Resolving disputes

The Commission's dispute resolution role under the Fair Work Act encompasses two key areas:

  • Disputes arising from provisions in modern awards, agreements, employment contracts and public determinations, and disputes arising from instruments continued under repealed legislation such as workplace agreements.
  • Disputes arising from general protections and unlawful termination applications.

Disputes arising from awards, agreements and contracts

The majority (97.4 per cent) of disputes referred to the Commission for resolution under awards, agreements and contracts are made under s.739 of the Fair Work Act. Dispute applications fell by 13.6 per cent in 2014–15.

Applications of this type can be made by an individual covered by the award, agreement or contract; by a representative of employees or by an employer. It is important for the parties for these disputes to be resolved quickly and in 2014–15 the Commission achieved a slight decrease in the number of days between the lodgment of a dispute application and its resolution.

Commission Members can assist to resolve these disputes in a number of ways including by conciliation, mediation, expressing an opinion or making a recommendation. Some agreement terms empower the Commission to arbitrate a dispute with a binding determination.

Table 3: Dispute applications – lodgments
Type of application No. of applications
  2011–12 2012–13 2013–14 2014–15
s.526 – Application to deal with a dispute involving stand down 29 19 18 17
s.699 of repealed WR Act – Application to Fair Work Australia to have an alternative dispute resolution process conducted 11 4 13 2
s.709 of repealed WR Act – Application to Fair Work Australia to have a dispute resolution process conducted under a workplace agreement 319 162 69 37
s.739 – Application to deal with a dispute 1643 2124 2366 2078
s.739 – Application to deal with a dispute in relation to flexible working arrangements 27 37 50 41
Total 2029 2346 2516 2175

Case Study

Savage River Mine

An extended conciliation conference convened by the Fair Work Commission on Tasmania's north-west coast was the key to resolving a wage dispute at the Savage River Mine.

The Savage River iron ore mine, operated by Grange Resources, is on Tasmania's rugged west coast. The nearest population centre is the regional city of Burnie, which is a two-hour drive away.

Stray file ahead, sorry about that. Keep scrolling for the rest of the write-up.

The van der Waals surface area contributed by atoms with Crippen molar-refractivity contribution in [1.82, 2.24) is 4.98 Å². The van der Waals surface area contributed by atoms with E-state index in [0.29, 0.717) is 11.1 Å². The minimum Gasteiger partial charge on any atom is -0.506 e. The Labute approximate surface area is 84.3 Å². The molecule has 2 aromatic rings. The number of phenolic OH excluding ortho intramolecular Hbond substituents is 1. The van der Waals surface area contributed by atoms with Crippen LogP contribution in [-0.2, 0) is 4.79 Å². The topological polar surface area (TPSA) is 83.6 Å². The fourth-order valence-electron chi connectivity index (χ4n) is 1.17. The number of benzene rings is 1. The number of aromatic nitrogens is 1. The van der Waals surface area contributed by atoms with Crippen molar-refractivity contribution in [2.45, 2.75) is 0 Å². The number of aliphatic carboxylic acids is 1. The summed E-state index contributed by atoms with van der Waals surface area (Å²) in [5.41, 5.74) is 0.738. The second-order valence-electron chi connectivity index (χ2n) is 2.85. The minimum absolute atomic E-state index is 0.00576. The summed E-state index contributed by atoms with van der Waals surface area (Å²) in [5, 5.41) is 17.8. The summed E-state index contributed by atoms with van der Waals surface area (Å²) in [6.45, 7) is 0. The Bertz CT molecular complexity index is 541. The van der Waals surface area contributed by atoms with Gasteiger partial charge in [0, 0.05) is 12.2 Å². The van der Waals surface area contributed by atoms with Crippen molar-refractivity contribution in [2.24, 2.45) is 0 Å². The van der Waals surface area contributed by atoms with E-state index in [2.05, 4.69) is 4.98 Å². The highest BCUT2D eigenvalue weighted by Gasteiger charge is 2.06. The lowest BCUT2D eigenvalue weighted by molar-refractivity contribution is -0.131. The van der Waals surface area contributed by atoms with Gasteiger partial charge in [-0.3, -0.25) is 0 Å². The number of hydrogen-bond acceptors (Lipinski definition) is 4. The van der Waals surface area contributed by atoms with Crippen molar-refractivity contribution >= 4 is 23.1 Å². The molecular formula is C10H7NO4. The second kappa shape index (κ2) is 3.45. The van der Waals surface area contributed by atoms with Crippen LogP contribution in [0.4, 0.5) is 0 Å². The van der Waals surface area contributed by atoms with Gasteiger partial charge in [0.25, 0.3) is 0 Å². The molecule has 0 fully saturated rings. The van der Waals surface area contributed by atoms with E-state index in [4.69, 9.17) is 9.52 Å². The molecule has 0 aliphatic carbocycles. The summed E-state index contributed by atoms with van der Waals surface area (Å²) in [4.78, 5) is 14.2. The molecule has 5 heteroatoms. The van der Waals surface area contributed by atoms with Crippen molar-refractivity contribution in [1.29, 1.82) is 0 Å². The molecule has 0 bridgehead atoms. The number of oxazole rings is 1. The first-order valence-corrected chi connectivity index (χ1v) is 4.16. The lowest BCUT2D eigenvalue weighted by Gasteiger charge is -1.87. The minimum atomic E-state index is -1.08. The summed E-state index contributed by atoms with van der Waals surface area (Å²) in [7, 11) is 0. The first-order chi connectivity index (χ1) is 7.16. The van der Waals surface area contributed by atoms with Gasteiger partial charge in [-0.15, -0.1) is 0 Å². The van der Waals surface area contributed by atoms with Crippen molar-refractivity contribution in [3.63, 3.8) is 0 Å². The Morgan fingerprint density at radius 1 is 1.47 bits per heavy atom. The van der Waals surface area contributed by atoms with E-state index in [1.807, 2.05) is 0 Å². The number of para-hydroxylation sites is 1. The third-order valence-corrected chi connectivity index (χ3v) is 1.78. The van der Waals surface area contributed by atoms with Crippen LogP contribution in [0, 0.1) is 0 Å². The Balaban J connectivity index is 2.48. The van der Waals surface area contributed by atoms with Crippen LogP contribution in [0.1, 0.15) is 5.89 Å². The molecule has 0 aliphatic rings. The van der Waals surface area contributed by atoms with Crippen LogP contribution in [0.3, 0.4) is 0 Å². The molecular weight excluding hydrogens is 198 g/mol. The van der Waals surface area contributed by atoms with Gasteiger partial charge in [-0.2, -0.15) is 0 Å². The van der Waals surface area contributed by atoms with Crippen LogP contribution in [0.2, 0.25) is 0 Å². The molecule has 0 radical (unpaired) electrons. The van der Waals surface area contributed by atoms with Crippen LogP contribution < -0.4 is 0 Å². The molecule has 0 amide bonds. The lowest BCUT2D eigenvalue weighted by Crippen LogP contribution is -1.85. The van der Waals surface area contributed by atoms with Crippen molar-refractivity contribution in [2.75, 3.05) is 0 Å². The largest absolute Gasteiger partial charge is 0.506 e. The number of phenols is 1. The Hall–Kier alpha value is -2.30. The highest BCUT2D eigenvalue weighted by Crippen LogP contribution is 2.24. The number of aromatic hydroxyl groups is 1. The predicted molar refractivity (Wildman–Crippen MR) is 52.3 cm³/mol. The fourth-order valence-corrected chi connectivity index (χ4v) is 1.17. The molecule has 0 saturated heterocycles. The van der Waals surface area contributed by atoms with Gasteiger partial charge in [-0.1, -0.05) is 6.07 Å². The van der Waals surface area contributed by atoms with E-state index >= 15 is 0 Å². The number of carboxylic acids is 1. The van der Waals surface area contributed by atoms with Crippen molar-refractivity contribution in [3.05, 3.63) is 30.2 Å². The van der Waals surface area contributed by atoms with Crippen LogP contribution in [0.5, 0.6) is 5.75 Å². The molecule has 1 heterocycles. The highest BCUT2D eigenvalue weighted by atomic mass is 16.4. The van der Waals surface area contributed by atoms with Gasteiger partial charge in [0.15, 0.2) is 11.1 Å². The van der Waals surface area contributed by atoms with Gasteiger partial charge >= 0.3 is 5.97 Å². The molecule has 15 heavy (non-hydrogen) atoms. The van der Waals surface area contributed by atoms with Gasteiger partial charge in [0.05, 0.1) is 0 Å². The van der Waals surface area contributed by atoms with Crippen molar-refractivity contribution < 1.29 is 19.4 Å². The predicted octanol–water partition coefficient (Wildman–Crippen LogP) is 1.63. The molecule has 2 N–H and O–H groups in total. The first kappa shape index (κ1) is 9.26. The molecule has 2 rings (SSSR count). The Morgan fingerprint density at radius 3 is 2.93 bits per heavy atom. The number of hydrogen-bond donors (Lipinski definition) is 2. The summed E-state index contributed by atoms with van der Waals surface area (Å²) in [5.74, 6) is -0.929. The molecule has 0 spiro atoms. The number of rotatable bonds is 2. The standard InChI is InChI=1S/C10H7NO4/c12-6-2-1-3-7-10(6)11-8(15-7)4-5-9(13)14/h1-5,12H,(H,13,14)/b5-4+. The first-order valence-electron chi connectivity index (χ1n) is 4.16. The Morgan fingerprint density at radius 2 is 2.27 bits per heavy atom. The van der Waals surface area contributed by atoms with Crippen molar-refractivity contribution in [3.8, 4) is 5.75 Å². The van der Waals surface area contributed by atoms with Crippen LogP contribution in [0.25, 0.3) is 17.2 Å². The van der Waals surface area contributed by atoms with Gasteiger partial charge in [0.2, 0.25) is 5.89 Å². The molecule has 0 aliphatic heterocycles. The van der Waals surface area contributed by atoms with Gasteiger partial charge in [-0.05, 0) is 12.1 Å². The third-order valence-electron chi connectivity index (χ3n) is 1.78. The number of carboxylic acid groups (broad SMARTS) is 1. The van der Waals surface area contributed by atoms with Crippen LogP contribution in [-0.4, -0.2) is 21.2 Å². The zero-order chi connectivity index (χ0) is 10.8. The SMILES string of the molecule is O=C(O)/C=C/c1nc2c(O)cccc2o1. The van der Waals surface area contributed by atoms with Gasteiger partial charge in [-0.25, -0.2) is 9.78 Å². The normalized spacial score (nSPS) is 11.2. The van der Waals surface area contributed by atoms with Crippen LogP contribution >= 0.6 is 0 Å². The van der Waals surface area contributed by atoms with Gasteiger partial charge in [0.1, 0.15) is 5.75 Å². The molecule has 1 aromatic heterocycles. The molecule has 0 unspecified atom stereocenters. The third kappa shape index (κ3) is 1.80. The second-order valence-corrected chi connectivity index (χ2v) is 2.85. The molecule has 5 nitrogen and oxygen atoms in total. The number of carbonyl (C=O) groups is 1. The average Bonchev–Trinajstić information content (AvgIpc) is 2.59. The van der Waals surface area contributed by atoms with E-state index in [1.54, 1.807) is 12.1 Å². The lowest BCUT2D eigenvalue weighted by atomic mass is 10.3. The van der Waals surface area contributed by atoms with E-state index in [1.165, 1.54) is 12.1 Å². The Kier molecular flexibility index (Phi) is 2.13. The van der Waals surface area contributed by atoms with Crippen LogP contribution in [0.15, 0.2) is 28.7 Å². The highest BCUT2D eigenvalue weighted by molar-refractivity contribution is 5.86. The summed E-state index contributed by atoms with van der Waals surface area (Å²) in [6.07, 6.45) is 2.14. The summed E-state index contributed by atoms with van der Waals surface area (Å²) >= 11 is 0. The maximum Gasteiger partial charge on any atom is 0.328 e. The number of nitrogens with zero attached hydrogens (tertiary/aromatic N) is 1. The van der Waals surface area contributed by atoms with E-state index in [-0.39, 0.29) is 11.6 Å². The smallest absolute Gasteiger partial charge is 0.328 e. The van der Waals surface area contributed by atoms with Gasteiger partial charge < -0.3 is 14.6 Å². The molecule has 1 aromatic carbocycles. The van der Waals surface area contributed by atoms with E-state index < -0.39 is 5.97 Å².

The enterprise agreement covering the mine allows for annual negotiated wage outcomes. However, last year the workforce and company could not agree on a wage increase. Under the terms of the enterprise agreement they requested assistance from the Commission to break the deadlock.

The Commission determined that given most of the parties were based in and around Burnie the best option was not to bring everyone to its premises in Hobart or Melbourne, but to find a location there.

The Commission rented facilities in the local civic centre to ensure that the union's officials and delegates, and the company representatives, could all participate in the discussions on neutral ground.

We really needed that sort of interaction – that sort of understanding – and I think people saw the commitment that was involved. It was really valuable having it here in Burnie, no question.
 
Ben Maynard, Grange Resources.

Had the conciliation occurred in Hobart or Melbourne some participants may not have been able to take part.

'A phone conference or a videoconference would not have been sufficient to take the parties forward on this matter,' Robert Flanagan, from the Australian Workers Union, said. 'It's about that interaction and body language that people pick up on.'

Commissioner Lee, who chaired the conference said: 'It was far better that I was able to step into their space; less time off for all involved and that's really what we are here to do. I think in the neutral environment that was able to be created through the Fair Work Commission chairing these discussions it enabled the exchange of information which enabled both sides to take stock of what the real situation was.'

Like all iron ore producers the Savage River Mine suffers when the iron ore price falls, as it has dramatically in the past year.

We saw it halve in price around the time of that negotiation. It puts the business in a very marginal position.
 
Ben Maynard, Grange Resources.

Over a lengthy conciliation process the company and workforce were involved in joint discussions chaired by Commissioner Lee and in individual sessions with the Commissioner. 'He heard from both sides on what their positions were and what their concerns were,' Ben Maynard said.

'They had a lot of information that they needed to share,' Commissioner Lee said. 'They needed a trust environment – a neutral space – to allow that to occur. I was able to provide assistance by way of a reality check for both sides as to what might be possible.'

Over the course of the day a position was reached that was acceptable to both sides and the matter was resolved. The parties each recognise the important role that Commissioner Lee played in reaching that settlement.

'During that process the Commissioner was able to identify strengths and weaknesses in our position and we guess the same with the company,' Robert Flanagan said.

'I think there was some real value in being able to do that with the Commissioner being face-to-face with the people,' Ben Maynard said. 'It was a really strong conciliation process.'

The workforce accepted the conciliated outcome and work at the mine has proceeded as normal.